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Cade Cunningham can secure $45m bonus in 2024-25 thanks to little-known NBA rule after inking bumper new Pistons deal

DETROIT Pistons star Cade Cunningham earned himself a monster deal this offseason thanks to a loophole in the NBA rules.

NBA players can sign certain contracts after completing various amounts of years in the league, but one rule can skip that.

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Cade Cunningham has agreed to a monster contract with the Detroit Pistons[/caption]

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Cunningham signed a five-year, $224 million max rookie contract extension[/caption]

Cunningham agreed to a five-year, $224 million max rookie contract extension on Tuesday.

That contract can grow to as much as $269 million next season.

Cunningham had a spectacular season despite the Pistons being a historically bad team.

He averaged 22.7 points, 7.5 assists, and 4.3 rebounds during his third season in the league.

Cunningham was integral to the Pistons offense, and he ranked top-10 in the NBA in touch length, dribbles per touch, and on-ball screens.

His impressive play is what earned him the massive contract extension, but if he continues improving it will grow even more.

The NBA’s collective bargaining agreement has a clause in it that is affectionately referred to as the Derrick Rose rule.

The rule was created after Derrick Rose won an MVP award on his rookie contract.

Previously, players on their rookie deals could only sign extensions worth up to 25 percent of a team’s salary cap.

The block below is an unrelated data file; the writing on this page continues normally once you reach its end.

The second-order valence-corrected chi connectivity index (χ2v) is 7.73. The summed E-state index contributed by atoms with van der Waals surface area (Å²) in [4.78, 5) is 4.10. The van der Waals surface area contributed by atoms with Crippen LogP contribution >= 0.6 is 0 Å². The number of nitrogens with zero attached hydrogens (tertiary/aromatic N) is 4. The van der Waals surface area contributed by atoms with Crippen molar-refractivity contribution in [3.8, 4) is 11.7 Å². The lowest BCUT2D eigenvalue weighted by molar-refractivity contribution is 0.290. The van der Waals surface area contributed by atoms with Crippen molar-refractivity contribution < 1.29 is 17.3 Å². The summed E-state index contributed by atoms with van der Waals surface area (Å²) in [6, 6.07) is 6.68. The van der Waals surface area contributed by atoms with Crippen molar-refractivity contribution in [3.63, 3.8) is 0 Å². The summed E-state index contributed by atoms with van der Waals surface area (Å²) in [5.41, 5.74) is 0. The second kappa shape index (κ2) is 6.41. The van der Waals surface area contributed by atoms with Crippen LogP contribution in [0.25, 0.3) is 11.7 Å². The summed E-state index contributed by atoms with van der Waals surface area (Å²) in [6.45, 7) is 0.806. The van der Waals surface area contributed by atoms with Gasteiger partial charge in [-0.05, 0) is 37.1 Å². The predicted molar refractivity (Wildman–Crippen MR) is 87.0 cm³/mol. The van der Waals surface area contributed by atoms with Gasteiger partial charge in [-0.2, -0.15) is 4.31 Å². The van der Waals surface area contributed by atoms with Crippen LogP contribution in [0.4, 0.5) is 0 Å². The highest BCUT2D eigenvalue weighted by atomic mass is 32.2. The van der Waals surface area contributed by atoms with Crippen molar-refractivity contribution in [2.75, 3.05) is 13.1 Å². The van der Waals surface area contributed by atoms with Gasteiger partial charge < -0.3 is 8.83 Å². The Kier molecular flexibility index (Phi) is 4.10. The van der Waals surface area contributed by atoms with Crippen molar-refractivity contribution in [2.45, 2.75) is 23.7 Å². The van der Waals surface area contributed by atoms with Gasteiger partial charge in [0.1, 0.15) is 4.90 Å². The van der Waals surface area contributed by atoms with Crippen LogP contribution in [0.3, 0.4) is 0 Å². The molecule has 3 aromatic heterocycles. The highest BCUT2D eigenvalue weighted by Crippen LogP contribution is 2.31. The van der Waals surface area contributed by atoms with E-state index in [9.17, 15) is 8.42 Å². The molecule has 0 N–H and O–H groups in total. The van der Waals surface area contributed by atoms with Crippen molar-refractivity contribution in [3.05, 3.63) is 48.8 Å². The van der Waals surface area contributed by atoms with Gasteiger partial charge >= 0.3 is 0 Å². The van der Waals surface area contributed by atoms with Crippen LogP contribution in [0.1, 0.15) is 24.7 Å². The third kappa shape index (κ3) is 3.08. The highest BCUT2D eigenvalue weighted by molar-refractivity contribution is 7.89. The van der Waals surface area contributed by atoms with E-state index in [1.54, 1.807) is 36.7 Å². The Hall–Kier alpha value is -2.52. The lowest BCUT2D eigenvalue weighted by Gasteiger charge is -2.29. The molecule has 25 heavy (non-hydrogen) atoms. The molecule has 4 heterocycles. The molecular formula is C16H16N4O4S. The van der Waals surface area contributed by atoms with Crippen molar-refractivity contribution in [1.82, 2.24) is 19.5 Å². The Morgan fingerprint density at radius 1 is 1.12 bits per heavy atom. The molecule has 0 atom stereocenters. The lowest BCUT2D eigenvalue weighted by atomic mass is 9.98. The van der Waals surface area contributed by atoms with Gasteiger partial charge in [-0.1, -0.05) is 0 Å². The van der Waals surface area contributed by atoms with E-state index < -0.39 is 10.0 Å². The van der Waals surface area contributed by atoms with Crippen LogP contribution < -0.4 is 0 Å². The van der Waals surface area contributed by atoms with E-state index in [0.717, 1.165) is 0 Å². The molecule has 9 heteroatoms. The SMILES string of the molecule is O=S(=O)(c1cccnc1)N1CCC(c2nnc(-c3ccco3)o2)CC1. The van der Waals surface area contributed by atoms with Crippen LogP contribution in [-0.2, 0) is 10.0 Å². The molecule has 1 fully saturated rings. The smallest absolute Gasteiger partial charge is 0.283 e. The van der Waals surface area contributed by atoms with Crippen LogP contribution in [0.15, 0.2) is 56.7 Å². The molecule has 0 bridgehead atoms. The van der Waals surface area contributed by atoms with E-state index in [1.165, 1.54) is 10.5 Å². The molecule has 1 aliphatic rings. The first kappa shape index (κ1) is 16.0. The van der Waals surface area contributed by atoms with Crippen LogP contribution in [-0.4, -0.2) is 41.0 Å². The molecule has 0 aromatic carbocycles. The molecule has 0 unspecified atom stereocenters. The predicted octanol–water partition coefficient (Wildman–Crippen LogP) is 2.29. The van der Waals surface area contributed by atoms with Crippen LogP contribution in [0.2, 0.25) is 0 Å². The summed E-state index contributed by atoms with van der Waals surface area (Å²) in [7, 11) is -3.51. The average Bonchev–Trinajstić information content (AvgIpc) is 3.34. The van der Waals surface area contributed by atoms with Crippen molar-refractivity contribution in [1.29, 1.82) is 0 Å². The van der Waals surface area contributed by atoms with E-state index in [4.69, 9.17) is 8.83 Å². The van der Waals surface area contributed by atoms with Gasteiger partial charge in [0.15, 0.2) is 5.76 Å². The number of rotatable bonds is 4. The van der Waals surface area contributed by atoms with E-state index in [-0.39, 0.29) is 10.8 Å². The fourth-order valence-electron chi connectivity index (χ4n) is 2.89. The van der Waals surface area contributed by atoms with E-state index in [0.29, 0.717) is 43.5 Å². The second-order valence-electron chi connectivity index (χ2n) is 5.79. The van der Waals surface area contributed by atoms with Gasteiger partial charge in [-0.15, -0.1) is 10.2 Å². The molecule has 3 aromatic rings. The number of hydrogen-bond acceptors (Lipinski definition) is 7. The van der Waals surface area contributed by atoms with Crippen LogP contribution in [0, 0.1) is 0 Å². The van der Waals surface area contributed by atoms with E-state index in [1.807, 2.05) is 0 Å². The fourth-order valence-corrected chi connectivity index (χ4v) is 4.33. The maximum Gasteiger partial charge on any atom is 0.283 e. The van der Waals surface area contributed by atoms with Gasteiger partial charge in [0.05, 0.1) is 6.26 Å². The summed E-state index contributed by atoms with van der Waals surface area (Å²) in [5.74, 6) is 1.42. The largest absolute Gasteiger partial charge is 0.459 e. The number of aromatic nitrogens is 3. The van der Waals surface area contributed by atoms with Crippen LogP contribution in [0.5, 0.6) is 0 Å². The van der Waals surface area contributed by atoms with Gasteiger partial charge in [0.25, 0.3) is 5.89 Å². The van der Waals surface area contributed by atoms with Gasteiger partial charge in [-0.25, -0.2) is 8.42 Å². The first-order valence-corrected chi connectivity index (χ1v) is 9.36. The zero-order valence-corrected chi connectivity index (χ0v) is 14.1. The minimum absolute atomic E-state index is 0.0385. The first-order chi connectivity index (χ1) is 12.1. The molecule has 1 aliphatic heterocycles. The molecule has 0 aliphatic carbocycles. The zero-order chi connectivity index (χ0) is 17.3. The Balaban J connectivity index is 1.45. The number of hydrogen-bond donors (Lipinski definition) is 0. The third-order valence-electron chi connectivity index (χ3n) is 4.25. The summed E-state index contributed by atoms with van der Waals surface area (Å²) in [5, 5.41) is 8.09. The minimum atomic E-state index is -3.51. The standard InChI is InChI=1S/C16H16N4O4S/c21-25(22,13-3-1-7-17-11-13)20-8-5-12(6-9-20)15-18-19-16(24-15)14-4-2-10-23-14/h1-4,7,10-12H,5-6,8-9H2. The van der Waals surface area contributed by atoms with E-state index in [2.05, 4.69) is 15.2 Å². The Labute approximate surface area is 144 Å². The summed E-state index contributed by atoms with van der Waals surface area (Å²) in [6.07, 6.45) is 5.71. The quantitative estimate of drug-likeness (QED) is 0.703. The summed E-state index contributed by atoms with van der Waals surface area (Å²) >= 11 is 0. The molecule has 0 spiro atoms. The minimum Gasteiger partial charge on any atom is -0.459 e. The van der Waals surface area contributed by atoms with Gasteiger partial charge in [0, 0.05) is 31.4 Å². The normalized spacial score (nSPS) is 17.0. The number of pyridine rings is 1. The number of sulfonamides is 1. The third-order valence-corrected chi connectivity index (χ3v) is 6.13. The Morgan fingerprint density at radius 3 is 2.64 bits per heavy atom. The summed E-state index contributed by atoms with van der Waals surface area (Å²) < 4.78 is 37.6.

With the Rose rule, players can now earn up to 30 percent of their team’s salary cap based on their performance.


These three scenarios allow a player to sign a contract worth 30 percent of their team’s cap:

  • The player was named to an All-NBA in the last season, or two of the last three seasons.
  • The player was named Defensive Player of the Year in the last season, or in two of the last three seasons.
  • The player was named MVP in any of the last three seasons.

It is extremely difficult to hit those margins in the first three seasons though, so there is another way for a player to increase the value.

These three scenarios allow a player to increase their contract value based on their fourth season:

  • The player’s salary becomes 27 percent of the cap if he’s named to the All-NBA Third Team.
  • The player’s salary becomes 28 percent of the cap if he’s named to the All-NBA Second Team.
  • The player’s salary becomes 30 percent of the cap if he’s named to the All-NBA First Team.

Some players have signed contracts where any of the three All-NBA teams increase their contract value.

There are similar rules regarding veteran contract rules that fall under the designated veteran role.

They follow nearly the same criteria, but allow for a salary up to 35 percent of the cap.

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Cunningham’s deal can increase in value due to the Rose rule[/caption]

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